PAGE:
Many of today’s young adult authors remember their own coming-of-age years clearly – and they are writing to make the lives of today’s teens better. That was the message coming out of last week’s Assembly on Literature for Adolescents workshop held November 22 and 23 in Orlando, Fla. as part of the National Council of Teachers of English annual convention.
The two-day workshop focused on “Looking for the Real Me: The Search for Self in Young Adult Literature.” And while authors discussed books ranging from realistic reads to graphic novels to vampire lit, they agreed they all are really writing about coming-of-age. Even horror and fantasy books give readers a way to “look at themselves indirectly,” said The Thin Executioner author Darren Shan.
Of course, many YA authors are more than willing to look back at their teen years head-on. Indeed, some of the workshop’s most memorable moments came when authors got confessional about their own growing-up experiences. Before reading a excerpt from her story Tangled—which features teens caught up in romances both good and bad—author Carolyn Mackler posted a picture of her high school self up on the ballroom’s big screens and read boy-crazy entries from her actual teenage diary.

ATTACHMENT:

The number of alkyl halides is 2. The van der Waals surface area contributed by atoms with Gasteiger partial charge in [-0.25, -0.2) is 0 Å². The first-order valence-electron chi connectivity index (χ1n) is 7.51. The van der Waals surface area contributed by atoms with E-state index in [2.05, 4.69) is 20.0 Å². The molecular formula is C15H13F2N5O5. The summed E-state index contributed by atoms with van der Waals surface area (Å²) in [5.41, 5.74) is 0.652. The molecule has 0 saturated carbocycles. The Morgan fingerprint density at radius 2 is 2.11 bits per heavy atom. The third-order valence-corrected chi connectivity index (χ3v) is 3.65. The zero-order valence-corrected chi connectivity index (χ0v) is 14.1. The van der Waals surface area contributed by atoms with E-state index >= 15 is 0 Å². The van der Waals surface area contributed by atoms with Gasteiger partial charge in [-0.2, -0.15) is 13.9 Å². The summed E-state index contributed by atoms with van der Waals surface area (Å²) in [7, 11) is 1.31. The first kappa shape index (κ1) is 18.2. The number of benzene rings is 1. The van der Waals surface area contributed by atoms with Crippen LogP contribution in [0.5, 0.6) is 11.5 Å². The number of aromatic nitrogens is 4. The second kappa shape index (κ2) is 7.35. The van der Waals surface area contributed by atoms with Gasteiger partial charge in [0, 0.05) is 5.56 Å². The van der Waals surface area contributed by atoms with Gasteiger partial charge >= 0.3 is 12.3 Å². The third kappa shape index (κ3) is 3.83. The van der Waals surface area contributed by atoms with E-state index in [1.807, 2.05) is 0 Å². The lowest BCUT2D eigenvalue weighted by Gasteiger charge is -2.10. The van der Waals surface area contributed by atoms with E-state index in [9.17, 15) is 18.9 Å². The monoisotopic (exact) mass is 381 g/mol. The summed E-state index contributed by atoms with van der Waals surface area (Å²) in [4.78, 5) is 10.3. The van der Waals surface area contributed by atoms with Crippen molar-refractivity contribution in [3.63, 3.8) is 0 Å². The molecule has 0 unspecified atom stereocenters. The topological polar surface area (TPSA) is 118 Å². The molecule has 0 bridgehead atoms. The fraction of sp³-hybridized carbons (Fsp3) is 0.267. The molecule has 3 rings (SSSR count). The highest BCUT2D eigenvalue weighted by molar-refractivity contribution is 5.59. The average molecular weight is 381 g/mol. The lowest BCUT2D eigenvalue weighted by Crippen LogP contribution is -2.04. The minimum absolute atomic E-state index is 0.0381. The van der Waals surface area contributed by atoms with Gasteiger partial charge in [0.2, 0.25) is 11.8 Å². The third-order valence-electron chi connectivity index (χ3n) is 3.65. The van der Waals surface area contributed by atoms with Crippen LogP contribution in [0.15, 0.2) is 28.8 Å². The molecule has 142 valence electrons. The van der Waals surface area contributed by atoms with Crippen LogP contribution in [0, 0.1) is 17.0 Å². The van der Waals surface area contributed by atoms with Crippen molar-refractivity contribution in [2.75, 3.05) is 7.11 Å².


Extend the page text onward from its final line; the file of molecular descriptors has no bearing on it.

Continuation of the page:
Later, in a panel focused on using past insecurities to create authentic stories, Wake series writer Lisa McMann remembered a boy who used to torment her—even once accidentally ripping open her shirt at school—and the vivid moment when a friend phoned to say that he had died. “This job requires opening old wounds,” McMann said.
But YA books may also be able to prevent hurt, said How Beautiful the Ordinary editor Michael Cart, speaking specifically about bullying. Right now, there is a “desperate need for empathy,” said Cart, who was part of a panel about award-winning gay YA books. He said by reading about kids different than themselves, teens gain important insight and understanding that could prevent bullying and keep kids safe.
Earlier in the workshop, Fallout author Ellen Hopkins also made the connection between young adult books and empathy. “There’s a fear of bringing good kids to bad places,” said the author, whose latest free-verse book looks at the desperate lives of a drug addict’s children, “[but] the danger is not letting them know how other people live.”
Throughout the workshop, authors reminded the audience of their commitment to teens. One of the most touching tributes came on Monday night, when Fire author Kristin Cashore received ALAN’s Amelia Elizabeth Walden award, given to “the title of the year most relevant to adolescents and having enjoyed a wide and appreciative teenage audience.” Cashore donated her $5,000 award to Camp Healing Powers, a camp for grieving kids at which her sister volunteers.
“It is a program that is about loss but also about hope,” Cashore explained in her acceptance speech. “With Fire, I was trying to say something about loss and being lost, about grief, and about hope and finding yourself, and choosing life.”